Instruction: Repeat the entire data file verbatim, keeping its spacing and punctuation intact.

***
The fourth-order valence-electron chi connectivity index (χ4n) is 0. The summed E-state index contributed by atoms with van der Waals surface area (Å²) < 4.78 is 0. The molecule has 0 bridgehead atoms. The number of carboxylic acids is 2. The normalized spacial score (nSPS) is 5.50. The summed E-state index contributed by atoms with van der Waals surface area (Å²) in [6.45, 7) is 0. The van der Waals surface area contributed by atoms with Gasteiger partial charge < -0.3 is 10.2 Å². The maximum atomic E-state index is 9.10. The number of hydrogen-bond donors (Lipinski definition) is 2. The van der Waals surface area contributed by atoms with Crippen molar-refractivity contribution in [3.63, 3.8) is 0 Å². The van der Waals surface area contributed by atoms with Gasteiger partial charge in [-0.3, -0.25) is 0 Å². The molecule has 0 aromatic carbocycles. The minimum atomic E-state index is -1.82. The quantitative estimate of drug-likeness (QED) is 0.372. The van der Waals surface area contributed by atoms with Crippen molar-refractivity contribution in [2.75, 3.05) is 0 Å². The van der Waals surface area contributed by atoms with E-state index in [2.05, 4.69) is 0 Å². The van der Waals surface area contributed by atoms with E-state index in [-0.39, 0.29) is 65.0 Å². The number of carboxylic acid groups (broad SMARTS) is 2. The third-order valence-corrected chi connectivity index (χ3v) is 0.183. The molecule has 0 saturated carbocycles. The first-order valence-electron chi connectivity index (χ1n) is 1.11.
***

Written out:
The fourth-order valence-electron chi connectivity index (χ4n) is 0. The summed E-state index contributed by atoms with van der Waals surface area (Å²) < 4.78 is 0. The molecule has 0 bridgehead atoms. The number of carboxylic acids is 2. The normalized spacial score (nSPS) is 5.50. The summed E-state index contributed by atoms with van der Waals surface area (Å²) in [6.45, 7) is 0. The van der Waals surface area contributed by atoms with Gasteiger partial charge < -0.3 is 10.2 Å². The maximum atomic E-state index is 9.10. The number of hydrogen-bond donors (Lipinski definition) is 2. The van der Waals surface area contributed by atoms with Crippen molar-refractivity contribution in [3.63, 3.8) is 0 Å². The van der Waals surface area contributed by atoms with Gasteiger partial charge in [-0.3, -0.25) is 0 Å². The molecule has 0 aromatic carbocycles. The minimum atomic E-state index is -1.82. The quantitative estimate of drug-likeness (QED) is 0.372. The van der Waals surface area contributed by atoms with Crippen molar-refractivity contribution in [2.75, 3.05) is 0 Å². The van der Waals surface area contributed by atoms with E-state index in [2.05, 4.69) is 0 Å². The van der Waals surface area contributed by atoms with E-state index in [-0.39, 0.29) is 65.0 Å². The number of carboxylic acid groups (broad SMARTS) is 2. The third-order valence-corrected chi connectivity index (χ3v) is 0.183. The molecule has 0 saturated carbocycles. The first-order valence-electron chi connectivity index (χ1n) is 1.11.